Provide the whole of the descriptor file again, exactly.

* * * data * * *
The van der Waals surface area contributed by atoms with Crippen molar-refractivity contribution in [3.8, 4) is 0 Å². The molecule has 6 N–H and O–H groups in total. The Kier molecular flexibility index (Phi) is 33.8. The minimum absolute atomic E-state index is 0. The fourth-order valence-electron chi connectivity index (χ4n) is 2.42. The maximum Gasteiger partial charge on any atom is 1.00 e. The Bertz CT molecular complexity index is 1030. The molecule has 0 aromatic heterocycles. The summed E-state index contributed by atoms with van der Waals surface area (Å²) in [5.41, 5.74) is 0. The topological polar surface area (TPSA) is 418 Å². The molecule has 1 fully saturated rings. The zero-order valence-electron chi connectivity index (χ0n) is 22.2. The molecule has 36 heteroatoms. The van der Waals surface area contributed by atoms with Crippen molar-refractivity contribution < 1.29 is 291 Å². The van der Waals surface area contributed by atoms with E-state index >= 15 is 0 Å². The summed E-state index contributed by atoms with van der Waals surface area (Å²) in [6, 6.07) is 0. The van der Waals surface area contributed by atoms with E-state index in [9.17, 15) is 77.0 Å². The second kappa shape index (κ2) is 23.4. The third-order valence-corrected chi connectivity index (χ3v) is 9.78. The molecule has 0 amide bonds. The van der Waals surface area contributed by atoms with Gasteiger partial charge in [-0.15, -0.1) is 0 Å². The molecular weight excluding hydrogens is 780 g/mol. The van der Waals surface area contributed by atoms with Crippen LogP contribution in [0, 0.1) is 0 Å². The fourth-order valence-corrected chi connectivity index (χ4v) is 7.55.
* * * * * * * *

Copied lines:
The van der Waals surface area contributed by atoms with Crippen molar-refractivity contribution in [3.8, 4) is 0 Å². The molecule has 6 N–H and O–H groups in total. The Kier molecular flexibility index (Phi) is 33.8. The minimum absolute atomic E-state index is 0. The fourth-order valence-electron chi connectivity index (χ4n) is 2.42. The maximum Gasteiger partial charge on any atom is 1.00 e. The Bertz CT molecular complexity index is 1030. The molecule has 0 aromatic heterocycles. The summed E-state index contributed by atoms with van der Waals surface area (Å²) in [5.41, 5.74) is 0. The topological polar surface area (TPSA) is 418 Å². The molecule has 1 fully saturated rings. The zero-order valence-electron chi connectivity index (χ0n) is 22.2. The molecule has 36 heteroatoms. The van der Waals surface area contributed by atoms with Crippen molar-refractivity contribution < 1.29 is 291 Å². The van der Waals surface area contributed by atoms with E-state index >= 15 is 0 Å². The summed E-state index contributed by atoms with van der Waals surface area (Å²) in [6, 6.07) is 0. The van der Waals surface area contributed by atoms with E-state index in [9.17, 15) is 77.0 Å². The second kappa shape index (κ2) is 23.4. The third-order valence-corrected chi connectivity index (χ3v) is 9.78. The molecule has 0 amide bonds. The van der Waals surface area contributed by atoms with Gasteiger partial charge in [-0.15, -0.1) is 0 Å². The molecular weight excluding hydrogens is 780 g/mol. The van der Waals surface area contributed by atoms with Crippen LogP contribution in [0, 0.1) is 0 Å². The fourth-order valence-corrected chi connectivity index (χ4v) is 7.55.